Tasting it in purity allows one to taste the authentic aromas and flavours of this rich and varied land. This is why the Mandrarossa winery has included in its line of “Varietals Wines” the Bianco Sicilia DOC made exclusively from Grillo grapes; a fresh, young wine with hints of citrus and prickly pear. 

Each bottle for Mandrarossa is a symbol of continuous experimentation, towards innovation. This quest for change starts with the study of the territory, of the ideal habitats so that each grape variety expresses its potential to the full. Innovation for Mandrarossa is the search for a new identity for Sicilian wine, it is tradition that returns in a new guise.


Bianco Sicilia DOC is the ideal wine for a light summer lunch, after a day by the sea or on an excursion to discover vineyards clinging to the black slopes of Etna. The winery also offers regional pairings, with traditional recipes from the family’s history: from ‘zucchine a riquagghio’ with egg  (a way to prepare courgette), to busiate alla carrettiera with tenderloin (‘busiata’ is a typical Sicilian pasta) to sciavata. Is your mouth watering just us?


When one thinks of Grillo DOC – want to know more about DOCs? read here – one must consider as its main characteristic its predisposition to ageing, a rather unusual peculiarity for a white wine, no?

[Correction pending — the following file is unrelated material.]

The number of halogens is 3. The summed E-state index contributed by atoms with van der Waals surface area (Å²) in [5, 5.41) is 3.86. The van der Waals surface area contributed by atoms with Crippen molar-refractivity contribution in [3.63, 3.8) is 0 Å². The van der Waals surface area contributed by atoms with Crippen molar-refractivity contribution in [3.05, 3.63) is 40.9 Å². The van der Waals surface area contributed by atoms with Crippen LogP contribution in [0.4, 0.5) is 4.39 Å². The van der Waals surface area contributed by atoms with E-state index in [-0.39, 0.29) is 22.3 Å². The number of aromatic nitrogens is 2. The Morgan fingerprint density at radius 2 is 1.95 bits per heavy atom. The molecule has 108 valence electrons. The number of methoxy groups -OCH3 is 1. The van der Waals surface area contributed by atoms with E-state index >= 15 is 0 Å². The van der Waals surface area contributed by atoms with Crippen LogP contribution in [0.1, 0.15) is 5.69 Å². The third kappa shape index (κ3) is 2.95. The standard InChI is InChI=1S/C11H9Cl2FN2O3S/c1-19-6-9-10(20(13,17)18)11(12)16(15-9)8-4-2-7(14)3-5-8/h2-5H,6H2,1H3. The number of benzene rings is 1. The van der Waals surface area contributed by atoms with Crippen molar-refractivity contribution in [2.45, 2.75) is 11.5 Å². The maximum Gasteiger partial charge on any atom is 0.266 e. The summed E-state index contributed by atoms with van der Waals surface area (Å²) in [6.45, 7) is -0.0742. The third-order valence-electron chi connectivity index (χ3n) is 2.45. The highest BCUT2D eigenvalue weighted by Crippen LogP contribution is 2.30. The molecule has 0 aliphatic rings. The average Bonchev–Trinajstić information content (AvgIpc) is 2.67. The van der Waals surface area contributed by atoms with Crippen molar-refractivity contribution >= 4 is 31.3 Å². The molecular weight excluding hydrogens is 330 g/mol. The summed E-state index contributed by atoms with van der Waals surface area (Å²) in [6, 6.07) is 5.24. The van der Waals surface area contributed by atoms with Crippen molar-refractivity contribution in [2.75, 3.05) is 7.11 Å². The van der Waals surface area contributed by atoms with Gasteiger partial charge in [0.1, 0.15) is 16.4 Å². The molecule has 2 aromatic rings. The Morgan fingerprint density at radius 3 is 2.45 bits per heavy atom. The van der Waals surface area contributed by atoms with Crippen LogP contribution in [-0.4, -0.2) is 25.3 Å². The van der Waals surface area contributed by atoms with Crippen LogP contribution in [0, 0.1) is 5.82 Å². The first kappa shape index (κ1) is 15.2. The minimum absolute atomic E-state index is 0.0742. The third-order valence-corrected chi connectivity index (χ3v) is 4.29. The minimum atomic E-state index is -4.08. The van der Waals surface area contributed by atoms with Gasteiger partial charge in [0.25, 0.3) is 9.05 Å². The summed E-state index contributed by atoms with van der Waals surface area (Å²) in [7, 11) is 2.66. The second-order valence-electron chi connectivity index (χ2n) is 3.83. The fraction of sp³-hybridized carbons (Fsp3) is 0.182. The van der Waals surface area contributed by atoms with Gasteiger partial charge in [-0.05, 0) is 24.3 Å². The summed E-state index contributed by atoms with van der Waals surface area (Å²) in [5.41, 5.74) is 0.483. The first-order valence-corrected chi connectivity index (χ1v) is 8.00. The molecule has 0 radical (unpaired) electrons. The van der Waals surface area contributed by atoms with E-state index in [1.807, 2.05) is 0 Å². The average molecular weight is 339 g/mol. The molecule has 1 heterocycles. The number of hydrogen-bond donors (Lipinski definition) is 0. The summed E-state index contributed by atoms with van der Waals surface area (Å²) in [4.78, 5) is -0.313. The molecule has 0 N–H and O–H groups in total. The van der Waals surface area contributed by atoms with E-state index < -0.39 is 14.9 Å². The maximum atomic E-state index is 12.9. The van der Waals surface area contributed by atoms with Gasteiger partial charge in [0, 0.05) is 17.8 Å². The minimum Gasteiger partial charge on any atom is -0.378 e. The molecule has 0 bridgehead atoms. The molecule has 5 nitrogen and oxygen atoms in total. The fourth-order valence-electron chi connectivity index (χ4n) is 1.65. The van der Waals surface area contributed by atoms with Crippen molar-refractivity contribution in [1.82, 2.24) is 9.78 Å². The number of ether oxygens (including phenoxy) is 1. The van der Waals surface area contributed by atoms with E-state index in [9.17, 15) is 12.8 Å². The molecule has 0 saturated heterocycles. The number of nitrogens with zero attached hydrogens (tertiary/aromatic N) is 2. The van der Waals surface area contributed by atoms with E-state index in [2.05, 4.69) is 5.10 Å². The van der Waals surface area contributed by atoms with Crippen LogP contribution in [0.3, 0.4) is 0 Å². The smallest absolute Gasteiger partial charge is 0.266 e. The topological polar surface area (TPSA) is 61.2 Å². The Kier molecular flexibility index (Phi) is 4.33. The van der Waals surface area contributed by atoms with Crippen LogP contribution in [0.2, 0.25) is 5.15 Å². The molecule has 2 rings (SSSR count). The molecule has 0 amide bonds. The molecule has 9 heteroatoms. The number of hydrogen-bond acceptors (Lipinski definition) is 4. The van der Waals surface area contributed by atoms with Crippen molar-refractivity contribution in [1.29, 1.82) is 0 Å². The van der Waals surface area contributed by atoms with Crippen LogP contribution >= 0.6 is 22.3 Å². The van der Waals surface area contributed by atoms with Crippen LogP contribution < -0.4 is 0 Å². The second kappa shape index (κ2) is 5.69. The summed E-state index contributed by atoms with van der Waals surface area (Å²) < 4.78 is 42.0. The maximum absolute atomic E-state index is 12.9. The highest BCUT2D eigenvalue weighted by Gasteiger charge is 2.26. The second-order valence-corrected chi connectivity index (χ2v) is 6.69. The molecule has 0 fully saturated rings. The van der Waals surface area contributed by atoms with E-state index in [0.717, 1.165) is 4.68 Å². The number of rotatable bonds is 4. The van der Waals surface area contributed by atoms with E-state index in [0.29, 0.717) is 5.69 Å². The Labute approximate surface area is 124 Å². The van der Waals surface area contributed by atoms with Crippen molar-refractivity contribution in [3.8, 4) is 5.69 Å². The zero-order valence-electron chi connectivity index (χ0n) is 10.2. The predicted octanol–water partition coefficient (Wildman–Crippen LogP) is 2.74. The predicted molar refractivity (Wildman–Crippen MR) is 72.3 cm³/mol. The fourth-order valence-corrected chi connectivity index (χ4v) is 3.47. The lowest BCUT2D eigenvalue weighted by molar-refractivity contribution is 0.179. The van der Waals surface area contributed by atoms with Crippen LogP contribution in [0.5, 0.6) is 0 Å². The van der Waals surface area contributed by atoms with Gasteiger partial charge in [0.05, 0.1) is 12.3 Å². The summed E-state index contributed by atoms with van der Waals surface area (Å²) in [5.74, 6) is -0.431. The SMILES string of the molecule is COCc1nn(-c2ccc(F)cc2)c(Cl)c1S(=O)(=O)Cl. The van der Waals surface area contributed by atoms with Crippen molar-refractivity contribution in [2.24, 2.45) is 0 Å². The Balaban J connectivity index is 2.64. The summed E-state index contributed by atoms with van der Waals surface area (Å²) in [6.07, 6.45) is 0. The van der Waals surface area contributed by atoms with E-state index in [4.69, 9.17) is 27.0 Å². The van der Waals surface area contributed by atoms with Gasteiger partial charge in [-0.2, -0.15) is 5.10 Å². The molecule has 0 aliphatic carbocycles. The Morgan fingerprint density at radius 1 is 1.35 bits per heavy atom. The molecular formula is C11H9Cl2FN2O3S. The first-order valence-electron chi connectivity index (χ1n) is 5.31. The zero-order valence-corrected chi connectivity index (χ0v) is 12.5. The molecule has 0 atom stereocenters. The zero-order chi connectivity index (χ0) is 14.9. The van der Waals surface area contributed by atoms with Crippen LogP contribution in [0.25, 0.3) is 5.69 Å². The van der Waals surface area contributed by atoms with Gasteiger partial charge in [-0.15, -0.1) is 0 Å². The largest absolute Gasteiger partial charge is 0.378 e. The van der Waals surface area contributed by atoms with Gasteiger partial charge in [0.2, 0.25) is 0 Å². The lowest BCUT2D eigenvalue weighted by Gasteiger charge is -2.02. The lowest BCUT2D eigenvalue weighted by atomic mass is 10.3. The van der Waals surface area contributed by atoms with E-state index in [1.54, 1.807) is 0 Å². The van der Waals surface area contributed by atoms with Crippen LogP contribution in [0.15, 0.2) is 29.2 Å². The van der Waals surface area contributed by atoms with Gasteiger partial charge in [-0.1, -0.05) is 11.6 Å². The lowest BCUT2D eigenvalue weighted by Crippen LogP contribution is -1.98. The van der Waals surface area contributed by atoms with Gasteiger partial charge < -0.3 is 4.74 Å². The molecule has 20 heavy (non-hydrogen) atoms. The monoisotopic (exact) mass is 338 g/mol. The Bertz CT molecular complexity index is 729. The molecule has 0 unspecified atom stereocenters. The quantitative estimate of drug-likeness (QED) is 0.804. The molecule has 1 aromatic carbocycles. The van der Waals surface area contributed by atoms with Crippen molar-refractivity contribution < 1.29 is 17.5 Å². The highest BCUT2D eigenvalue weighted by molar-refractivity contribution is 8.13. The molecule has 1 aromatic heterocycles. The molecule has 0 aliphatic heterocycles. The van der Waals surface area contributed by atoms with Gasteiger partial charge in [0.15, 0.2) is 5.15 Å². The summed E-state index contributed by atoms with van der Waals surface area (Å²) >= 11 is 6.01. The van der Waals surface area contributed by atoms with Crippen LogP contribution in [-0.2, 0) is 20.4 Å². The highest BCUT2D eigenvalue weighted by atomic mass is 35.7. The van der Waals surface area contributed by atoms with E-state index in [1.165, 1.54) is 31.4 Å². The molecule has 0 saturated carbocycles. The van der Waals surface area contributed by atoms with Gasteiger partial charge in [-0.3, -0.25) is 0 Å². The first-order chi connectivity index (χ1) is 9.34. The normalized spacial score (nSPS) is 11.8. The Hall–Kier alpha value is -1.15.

This is due to its high acid content, which, however, can easily trigger oxidative processes, which are responsible for the exhalation of sulphurous notes that cover the fruity aromas typical of the grape variety. The Madaudo winery tries to process these grapes skilfully in order to prevent oxidation: no maceration on the skins and choice of steel instead of wood. Alternatively? Vinification with cold maceration, which can give wines of great organoleptic intensity, savoury and with a fresh fruit bouquet.


Ever since grandfather Alfio and grandfather Rosario began this project, the Madaudo family has chosen to valorise indigenous Sicilian grapes, striving to ‘extract the maximum quality from the fertile lands of Sicily’, to enhance the personality of each grape variety.

And so Sicilia Illustrata – Grillo DOC, with its soft yellow colour and delicate hints of fruit and white flowers, and Barone di Bernaj – Grillo DOC Sicilia were born to speak of tradition, conviviality and territoriality. 

The Grillo encapsulates a kaleidoscope of scents and flavours that Madaudo wanted to fix in time with his artistic labels, which are for us the first approach to a product that will then conquer us with its aromatic bouquet. Sustainability and protection of quality are intertwined in an exciting wine project, which every day lives for the enhancement of the territory. With his wines, Madaudo tells us about his love for his land.